The possibility of imposing a congestion charge on Birmingham and the wider West Midlands has been debated in the city.
Organised by The Birmingham Post, speakers at the ICC event, included political and business leaders, environmentalists and a self-styled motorists’ champion.
Titled Gridlock or Growth?,the debate sought to discover the mood of the region regarding the introduction of a form of the charge pioneered in London and recently expanded in the capital. To coincide with the debate, it was revealed that if a similar scheme was introduced in the West Midlands the favoured option would likely be a “pay as you go” charge.
It is a divisive issue and it is an emotive one too simply because the cult of the car has so many in the UK firmly in its grip. Having worked in Birmingham for several years I know of many people who could take the train into the city centre, for example, and yet who would much prefer to sit on a gridlocked route into the city for several hours than expose themselves to public transport.
Equally, I know it is sometimes easier for me to get a train to London, Manchester or Cardiff to see clients than to use public transport to get from one side of the West Midlands to another.
Having received an invite to the event, I did expect a fairly car-centric discussion. However, it was refreshing that many of the points raised by the majority of guest speakers and during a wider Q&A session agreed that focusing solely on introducing a congestion charge was unrealistic.
Imposing a charge on motorists is a last resort in so many respects. The focus of investment and awareness campaigns should be on a much broader package of measures aimed at improving the whole transport picture.
You simply cannot take with one hand without giving with the other – if a congestion charge is to be imposed then significant improvements need to be made in train, tram and bus services in Birmingham and across the wider West Midlands before it is introduced. Realistic, effective and efficient alternatives need to be in place long before we head down the route of a congestion charge.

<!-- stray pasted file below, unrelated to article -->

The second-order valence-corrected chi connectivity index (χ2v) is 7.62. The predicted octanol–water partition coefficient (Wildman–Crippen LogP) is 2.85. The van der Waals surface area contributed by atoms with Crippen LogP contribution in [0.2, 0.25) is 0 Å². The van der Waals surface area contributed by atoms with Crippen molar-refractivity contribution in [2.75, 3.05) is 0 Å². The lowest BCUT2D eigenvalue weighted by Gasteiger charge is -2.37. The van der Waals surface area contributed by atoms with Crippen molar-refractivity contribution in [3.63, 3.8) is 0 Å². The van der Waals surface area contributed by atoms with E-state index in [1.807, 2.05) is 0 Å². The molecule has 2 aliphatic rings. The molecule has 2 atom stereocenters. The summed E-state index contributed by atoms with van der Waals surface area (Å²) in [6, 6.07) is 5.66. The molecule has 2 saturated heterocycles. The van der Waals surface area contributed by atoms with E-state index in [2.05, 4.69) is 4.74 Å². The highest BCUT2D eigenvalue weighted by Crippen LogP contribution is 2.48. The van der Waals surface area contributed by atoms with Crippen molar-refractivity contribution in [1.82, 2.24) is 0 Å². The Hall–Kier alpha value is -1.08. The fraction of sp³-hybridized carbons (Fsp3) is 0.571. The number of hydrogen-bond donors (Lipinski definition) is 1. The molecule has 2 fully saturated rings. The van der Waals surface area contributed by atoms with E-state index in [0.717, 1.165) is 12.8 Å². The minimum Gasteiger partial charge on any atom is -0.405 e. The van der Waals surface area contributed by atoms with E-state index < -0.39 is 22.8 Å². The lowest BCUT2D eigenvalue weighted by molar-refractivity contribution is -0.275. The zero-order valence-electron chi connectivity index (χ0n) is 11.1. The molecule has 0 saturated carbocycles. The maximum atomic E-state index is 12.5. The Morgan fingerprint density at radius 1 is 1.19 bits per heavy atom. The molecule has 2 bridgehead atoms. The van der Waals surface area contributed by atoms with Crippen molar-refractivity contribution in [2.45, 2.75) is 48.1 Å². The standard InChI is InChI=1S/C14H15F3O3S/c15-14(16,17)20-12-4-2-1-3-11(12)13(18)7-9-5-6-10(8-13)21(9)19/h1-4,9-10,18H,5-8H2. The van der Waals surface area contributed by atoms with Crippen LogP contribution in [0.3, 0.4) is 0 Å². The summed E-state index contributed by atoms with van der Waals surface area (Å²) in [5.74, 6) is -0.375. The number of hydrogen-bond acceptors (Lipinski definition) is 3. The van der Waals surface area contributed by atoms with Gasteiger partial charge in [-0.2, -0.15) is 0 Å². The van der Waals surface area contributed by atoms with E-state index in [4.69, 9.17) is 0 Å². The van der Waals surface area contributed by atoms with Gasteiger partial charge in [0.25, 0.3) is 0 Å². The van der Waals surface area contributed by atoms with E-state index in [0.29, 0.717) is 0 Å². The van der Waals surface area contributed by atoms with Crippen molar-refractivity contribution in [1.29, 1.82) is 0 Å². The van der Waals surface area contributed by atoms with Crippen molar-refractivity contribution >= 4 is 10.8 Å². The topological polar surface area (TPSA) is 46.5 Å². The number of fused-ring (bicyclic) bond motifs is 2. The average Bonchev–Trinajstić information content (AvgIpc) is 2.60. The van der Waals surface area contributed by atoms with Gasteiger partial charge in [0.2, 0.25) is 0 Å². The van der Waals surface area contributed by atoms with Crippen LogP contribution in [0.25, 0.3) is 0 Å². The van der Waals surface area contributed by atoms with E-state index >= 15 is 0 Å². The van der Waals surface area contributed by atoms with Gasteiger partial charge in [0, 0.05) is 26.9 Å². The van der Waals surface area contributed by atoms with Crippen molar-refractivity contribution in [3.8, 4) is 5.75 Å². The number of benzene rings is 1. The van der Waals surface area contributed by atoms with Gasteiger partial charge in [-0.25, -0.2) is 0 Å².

Throw in more flexible working arrangements to allow people to stagger start and finish times or allow them to tele-work more often and the pressure on our road network would be eased considerably.
Too often we seek to react to such issues in bitty, fragmented ways. Although congestion charging grabs the headlines, it is only part of the story.
There were two other noteworthy points. Firstly, the level paranoia seemingly felt by the average motorist is reaching alarming new heights and they are finding ever more elaborate ways of twisting the truth.
Every transport-related initiative either proposed or introduced is increasingly regarded as a direct attack on the motorist and a “stealth tax” of some description. Motorists feel persecuted yet have very little reason to whinge quite so vocally and persistently.
There is a simple question that few motorists appear ready to answer – if a Continental-style efficient, clean, comfortable, joined up, reliable and affordable public transport was introduced in the UK, how many would be prepared to give up their car for their commute to work?
If an Englishman’s (British person’s) home is his castle, then his car is his trusty charger and he will put up one hell of a fight before he relinquishes it to anyone.
Secondly, apart from the presence of John Spellar MP (a former transport minister) as a guest speaker, the absence of other politicians was quite shaming and noted by those who did attend the event.
If our political leaders – both local councillors and the Westminster brigade – want us to take them seriously, then shouldn’t they be prepared to take part in such a considered and informed discussion on one of the major issues affecting not just the West Midlands but the whole of the country?
Changing a firmly entrenched culture will not happen overnight and with one policy.
Equally, it will not work if potentially divisive policies are imposed without consulting those it will affect the most.
If any politicians had attended the event, they would have heard members of the West Midlands business community calling for greater investment in public transport, improved management of the existing road network and agreeing to look at introducing flexible working arrangements.
Surely that would have been a useful exercise for those supposedly representing our views and charged with finding solutions to one of the most pressing issues facing us today?